One of the coolest apps that sets the iPhone apart from any other mobile phone is visual voicemail, which displays who left you a message and allows you to listen to each in any order. It’s a new way to answer your mobile phone voicemails, but now you can do the same on your Mac with the CallWave Visual Voicemail widget.
Setup on your Mac and Mobile Phone
CallWave has setup this free service to allow you to receive your mobile voicemail on your computer. Just download the Apple widget (Yahoo! Widget and a Vista Gadget users can play too) to your Mac, install it in the usual way. Then open your Dashboard and click on the CallWave Visual Voicemail widget to set it up.
The widget will ask you for your mobile phone number, your email address, and to create a PIN. It will then ask you to choose your mobile network provider (mine is Cingular) and give you instructions for setting up your mobile phone to work with the CallWave voicemail service.
What’s happening here is that you’re reprogramming your phone to use a different voicemail service, instead of the one originally provided by your mobile provider. What that means is that when someone calls me and leaves a message, it will be through CallWave instead of Cingular. When using the system, the first time you access your voicemail on your mobile phone, you’ll go to CallWave’s service, and have you create a new voicemail greeting. After that, everything works as usual.
Oh, and if you just want to try out CallWave, uninstallation is as easy as installation, and the widget gives you precise instructions on how to do it.
Using Visual Voicemail
After setup, when someone calls and leaves you a voicemail, you’ll see it pop-up in the widget’s list. The new message will list the person’s name (if it can be identified from the caller ID), the date and time when they called, and the length of the call. The widget gives you the opportunity to “tag” or identify the call properly with a name and the kind of number it is (home, work, cell, and unknown).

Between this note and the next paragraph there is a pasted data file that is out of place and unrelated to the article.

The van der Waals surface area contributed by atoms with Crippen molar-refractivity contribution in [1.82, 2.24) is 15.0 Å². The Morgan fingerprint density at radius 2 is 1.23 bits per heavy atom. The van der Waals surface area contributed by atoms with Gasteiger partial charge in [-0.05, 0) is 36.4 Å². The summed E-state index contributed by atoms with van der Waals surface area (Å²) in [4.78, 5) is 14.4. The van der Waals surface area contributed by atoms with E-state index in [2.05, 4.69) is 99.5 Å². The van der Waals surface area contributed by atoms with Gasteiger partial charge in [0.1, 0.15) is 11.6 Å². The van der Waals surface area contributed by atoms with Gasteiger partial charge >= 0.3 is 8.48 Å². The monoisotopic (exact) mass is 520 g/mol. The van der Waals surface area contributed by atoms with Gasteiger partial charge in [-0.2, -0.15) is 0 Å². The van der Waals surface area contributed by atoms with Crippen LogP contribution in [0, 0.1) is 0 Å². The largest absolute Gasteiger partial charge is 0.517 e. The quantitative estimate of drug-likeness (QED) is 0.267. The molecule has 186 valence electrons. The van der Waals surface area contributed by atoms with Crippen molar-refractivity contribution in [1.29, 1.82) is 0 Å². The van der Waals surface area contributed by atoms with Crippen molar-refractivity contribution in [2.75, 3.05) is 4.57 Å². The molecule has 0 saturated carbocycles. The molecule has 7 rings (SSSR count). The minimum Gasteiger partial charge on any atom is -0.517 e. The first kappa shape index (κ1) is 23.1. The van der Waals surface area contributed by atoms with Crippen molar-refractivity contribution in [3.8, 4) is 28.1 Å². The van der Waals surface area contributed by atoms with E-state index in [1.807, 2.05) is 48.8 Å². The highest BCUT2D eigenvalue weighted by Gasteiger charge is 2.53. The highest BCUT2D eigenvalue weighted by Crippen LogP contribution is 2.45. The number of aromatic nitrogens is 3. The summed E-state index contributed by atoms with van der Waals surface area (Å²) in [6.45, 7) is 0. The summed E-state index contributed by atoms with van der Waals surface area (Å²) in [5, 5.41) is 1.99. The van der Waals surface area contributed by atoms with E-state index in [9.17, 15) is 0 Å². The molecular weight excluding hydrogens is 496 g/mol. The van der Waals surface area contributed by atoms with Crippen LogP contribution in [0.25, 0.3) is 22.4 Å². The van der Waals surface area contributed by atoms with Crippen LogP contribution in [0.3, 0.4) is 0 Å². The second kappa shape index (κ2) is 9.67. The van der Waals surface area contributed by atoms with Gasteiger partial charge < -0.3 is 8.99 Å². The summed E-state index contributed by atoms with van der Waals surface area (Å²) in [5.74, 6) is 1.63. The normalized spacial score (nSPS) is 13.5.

Clicking on the little play button streams the audio of the message thru the widget. I’m still trying to track down if the audio files are saved locally on my Mac, but if they are, I haven’t found the files yet.
You can delete each message from the widget as easily as closing a tab in your favorite browser, by clicking on the “X”. If you delete a message the traditional way, via your mobile phone, the message eventually de-lists itself from the widget.
Costs and Parting Thoughts
CallWave offers this service via the widget (or via email) for free. Via their website’s FAQ, they make it clear they don’t intend to charge for this basic service, but they do have other more advanced features (including call screening and toll-free telephone support) for which they will gladly charge you.
I only have a few gripes with this app. The first deals with security and notification—CallWave could to a lot more to explain what’s going on and assure the user that the service is secure; the thought of my private voicemails floating around the Internet is off-putting, to put it mildly. I’m not saying that it’s insecure, I’m just saying that it’s not clear from CallWave’s website. The second deals with the caller identification—since I’m using my Mac, it would be nice to have this information pulled from the Address Book, instead of CallWave’s own database. Maybe for ver. 2.0 of the widget?
I think CallWave’s Visual Voicemail service is significant for a few reasons:
It’s a pretty cool VOIP-like service provided through your mobile phone.
It provides a competitive and compelling service to the traditional mobile service providers’ voicemail.
It makes you wonder if this is how Cingular will be providing the visual voicemail service to the iPhone.
It also makes you wonder if 3rd parties like CallWave could develop for the iPhone, could they provide a competing service to Cingular’s exclusive “network-only” visual voicemail with Apple’s iPhone.